Christian Aid to evaluate impact of seeds and tools
distribution Christian Aid will be conducting a week-long
participatory rural appraisal 'training of trainers'
workshop in Ruyigi province from 24 to 28 May. The
effort, supported by FAO and attended by 30 participants
from 15 provinces, seeks to gather quantitative and
qualitative data to evaluate seeds and tools distributions.
Teams of three to four people will be charged with
the collection of data over a period of one month to
seek information on, for instance, average daily food
consumption, access to land, changes in malnutrition
rates, etc. Beneficiaries and non-beneficiaries from
each colline in every commune will be targeted. Partners
include the National Council of Churches, the local
agricultural authorities (DPAE) and NGO partners such
as Concern, CARE, FOCSIV, GVC, CRS, IRC, Dorcas, TearFund,
SolidaritÈs and World Vision. ActionAid will
be providing the venue for the workshop. Christian
Aid will present the final analysis at the end of August.
Results from SolidaritÈs nutritional survey in Muramvya and Mwaro Results from a nutritional survey carried out by SolidaritÈs in February in Muramvya and Mwaro provinces revealed the following malnutrition rates for children aged 6 to 59 months: 1.5% severe, 9.5% moderate, 11% global. The mortality rate was found to be 0.53/10,000/day. SolidaritÈs has been running a feeding programme in 9 SFCs and 1 TFC in this area since January 1997.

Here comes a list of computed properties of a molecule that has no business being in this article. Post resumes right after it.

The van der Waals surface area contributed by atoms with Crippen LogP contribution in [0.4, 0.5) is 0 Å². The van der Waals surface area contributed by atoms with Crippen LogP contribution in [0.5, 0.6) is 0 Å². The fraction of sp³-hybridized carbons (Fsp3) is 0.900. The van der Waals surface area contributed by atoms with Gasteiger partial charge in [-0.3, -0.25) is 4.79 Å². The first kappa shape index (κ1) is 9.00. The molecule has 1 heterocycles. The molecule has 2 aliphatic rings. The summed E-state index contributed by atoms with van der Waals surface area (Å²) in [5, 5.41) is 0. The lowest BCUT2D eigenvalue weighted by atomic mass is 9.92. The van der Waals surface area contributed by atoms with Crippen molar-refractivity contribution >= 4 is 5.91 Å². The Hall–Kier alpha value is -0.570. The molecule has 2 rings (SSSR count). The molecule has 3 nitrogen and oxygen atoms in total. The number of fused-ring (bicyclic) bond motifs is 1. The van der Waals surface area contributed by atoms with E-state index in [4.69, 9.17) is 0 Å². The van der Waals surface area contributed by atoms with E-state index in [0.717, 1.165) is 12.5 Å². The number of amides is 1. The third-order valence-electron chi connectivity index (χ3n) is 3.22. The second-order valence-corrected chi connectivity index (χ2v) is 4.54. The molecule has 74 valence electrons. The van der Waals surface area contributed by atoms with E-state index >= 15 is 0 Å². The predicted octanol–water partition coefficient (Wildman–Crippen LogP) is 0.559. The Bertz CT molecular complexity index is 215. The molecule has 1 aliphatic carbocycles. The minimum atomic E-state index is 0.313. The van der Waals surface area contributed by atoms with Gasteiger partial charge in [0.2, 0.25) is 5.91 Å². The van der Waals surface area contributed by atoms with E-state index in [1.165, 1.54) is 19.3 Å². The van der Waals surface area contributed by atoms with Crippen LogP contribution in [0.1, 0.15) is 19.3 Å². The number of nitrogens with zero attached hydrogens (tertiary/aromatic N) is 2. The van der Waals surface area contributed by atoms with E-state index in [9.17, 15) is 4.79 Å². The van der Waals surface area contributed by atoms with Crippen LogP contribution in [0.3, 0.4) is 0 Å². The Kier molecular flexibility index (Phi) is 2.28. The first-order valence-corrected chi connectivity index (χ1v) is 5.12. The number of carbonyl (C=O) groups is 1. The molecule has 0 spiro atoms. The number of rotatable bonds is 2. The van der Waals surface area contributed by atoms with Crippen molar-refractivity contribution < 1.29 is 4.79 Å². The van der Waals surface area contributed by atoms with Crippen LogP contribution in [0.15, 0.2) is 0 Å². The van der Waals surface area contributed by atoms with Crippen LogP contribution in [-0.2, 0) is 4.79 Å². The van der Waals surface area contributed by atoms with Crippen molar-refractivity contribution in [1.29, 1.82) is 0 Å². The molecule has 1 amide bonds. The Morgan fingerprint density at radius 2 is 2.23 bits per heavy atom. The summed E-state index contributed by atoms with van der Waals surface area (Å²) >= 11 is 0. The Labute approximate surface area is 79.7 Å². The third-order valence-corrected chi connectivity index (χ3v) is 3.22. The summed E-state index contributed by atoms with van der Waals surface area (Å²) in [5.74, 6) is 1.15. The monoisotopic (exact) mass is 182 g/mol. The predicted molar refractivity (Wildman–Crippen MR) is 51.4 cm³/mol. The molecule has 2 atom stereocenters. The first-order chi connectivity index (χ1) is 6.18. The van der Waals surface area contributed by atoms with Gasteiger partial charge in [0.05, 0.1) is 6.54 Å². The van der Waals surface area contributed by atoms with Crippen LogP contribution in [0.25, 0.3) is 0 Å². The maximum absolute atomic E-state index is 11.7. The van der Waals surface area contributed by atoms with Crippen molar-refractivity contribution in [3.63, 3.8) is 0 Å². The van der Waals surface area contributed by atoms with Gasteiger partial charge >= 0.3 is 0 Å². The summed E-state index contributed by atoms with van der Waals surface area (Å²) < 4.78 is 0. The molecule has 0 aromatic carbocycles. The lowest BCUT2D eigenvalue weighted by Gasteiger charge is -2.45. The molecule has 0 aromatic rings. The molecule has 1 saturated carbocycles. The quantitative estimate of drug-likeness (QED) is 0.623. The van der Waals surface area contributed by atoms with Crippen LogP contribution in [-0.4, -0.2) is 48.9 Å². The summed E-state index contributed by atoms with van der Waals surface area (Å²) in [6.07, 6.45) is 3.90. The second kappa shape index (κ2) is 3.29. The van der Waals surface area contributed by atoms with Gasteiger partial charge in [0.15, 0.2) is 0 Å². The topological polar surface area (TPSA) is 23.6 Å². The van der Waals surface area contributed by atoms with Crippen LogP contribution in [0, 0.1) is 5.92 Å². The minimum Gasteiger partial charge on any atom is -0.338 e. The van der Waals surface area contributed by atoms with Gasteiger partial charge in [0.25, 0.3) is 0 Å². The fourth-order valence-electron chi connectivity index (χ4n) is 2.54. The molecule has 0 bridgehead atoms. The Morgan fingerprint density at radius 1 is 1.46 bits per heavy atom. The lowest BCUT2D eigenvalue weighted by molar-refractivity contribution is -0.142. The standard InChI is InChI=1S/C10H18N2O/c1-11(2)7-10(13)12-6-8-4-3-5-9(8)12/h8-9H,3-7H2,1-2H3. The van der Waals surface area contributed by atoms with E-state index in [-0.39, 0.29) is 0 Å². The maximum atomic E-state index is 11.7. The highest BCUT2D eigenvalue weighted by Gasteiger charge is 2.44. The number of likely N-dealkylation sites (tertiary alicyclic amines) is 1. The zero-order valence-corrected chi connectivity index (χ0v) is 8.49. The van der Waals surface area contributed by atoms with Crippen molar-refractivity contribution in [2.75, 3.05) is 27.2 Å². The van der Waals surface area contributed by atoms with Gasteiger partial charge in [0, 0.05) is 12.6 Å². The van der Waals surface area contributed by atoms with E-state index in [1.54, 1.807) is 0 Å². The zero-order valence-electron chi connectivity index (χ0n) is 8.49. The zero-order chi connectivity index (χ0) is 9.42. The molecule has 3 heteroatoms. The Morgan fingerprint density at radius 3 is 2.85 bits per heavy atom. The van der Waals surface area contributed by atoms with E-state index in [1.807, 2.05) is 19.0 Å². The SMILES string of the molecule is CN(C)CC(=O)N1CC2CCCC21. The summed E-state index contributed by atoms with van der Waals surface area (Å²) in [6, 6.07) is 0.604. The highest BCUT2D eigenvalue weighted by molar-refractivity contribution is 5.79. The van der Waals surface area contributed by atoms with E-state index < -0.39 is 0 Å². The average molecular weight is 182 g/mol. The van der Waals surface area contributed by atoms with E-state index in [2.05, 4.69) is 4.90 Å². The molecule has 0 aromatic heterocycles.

IRC assesses new camps in Makamba An IRC team visited three newly created IDP camps in Makamba's Kayogoro commune. The camps, Nyantakara, Gatwe and Mugeni house some 12,000 IDPs. IRC will improve the water supply at Nyantakara and monitor sanitary conditions. Some 2,500 pieces of plastic sheeting will be distributed (1,500 provided by CRS, 800 from MSF and 125 from IRC). Memisa is providing health services to the camps while WFP/CARE are distributing food.